Tuesday, 17 December 2013

Caducity - The Falling of Old Age

Caducity, Old age
Photo by Xavi Talleda

CADUCITY

Noun. Mid-18th century.
[French caducité, from caduc from Latin caducus liable to fall, perishable, from cadere to fall.]

1 The infirmity of old age, senility. M18

2 generally. Tendency to fall; transitoriness; frailty. L18

3 LAW. The lapse of a testamentary gift. L19

Caducity is an incongruously pretty word for the ugly consequences of aging, including both general senility and the increased risk of falling. Anyone that's witnessed an elderly relative after a serious fall knows the impact it has on their confidence, as daily tasks like bathing or climbing the stairs suddenly become ominous and frightening. As for senility, and specifically senile dementia, the heartbreaking deterioration of a once-bright mind is one of the greatest tragedies of the human condition.

Do feel free to comment below.

5 comments:

  1. I am finally reaching the age where my perception of my parents is slowly changing as they ever steadily approach these consequences. I am thankful each day for their continued health and clarity of mind.

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    1. I've lived in a different country to my parents for many years, Kara, and I remember the shock of one particular visit where they both seemed to have suddenly aged. It was horrible. Thankfully, however, my Dad, who is now in his 70s, is as strong, sharp and active as he ever was.

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  2. It is a tragedy. My Nan had senile dementia which progressed into alzheimers and to watch her deteriorate into such physical frailty and with such childish behaviour was, as you aptly described, heartbreaking. It completely strips a person of their dignity. I think the thing that terrifies me the most is that in the minds of friends and family, you're slowly replacing all your best achievements and great moments with the more recent memories associated with the sadness of old age - constantly forgetting things; re-telling the same stories over and over until they grate; not being able to go anywhere unassisted; falling over and sometimes being physically unable to get up for hours until someone call in. Caducity is a tragedy.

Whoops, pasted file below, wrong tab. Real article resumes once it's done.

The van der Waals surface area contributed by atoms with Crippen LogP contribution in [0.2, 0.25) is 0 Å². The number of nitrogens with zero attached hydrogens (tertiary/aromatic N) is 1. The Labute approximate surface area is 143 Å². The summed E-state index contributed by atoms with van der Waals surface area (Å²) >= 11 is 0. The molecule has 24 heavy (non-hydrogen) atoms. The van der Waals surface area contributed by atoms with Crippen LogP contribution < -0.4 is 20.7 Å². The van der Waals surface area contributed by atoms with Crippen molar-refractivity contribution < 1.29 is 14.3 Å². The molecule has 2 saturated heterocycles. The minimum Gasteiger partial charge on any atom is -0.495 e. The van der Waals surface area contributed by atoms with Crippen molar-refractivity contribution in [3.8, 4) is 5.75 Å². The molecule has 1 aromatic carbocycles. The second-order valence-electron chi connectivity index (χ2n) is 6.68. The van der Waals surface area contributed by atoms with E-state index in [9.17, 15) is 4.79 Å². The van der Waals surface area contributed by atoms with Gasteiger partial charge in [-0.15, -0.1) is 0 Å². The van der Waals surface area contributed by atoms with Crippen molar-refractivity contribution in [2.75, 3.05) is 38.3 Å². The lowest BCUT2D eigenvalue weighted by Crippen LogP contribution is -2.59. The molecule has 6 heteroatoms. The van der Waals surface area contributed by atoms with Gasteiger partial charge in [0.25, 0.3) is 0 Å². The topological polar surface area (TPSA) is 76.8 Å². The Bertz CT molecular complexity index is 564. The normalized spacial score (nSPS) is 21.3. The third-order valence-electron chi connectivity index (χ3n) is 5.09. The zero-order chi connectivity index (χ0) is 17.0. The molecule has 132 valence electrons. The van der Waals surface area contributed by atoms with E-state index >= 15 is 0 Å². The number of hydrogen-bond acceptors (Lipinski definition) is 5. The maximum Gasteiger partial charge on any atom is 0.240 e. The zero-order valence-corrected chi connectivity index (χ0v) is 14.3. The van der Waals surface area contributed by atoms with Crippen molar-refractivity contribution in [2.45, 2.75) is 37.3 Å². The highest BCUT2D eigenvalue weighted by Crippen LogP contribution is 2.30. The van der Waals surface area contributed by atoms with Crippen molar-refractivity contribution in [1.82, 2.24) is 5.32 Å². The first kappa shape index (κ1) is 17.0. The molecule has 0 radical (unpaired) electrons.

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    1. You've expressed that thought very poignantly, A.N. When I was choosing a picture for this post, I found an old picture of an elderly couple, and the man was wearing a medal (there was debate whether it was from the Crimean War or the American Civil War). However, when you first look at that picture, all you see is an old couple, and at him an old man. Somehow, his aging had erased everything he had done before - whatever stories he had, his achievements, adventures, accolades - all being replaced, as you aptly put it, by the advancement of age.

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    2. I agree - powerfully written. I am so grateful to have not watched a loved one travel that path.

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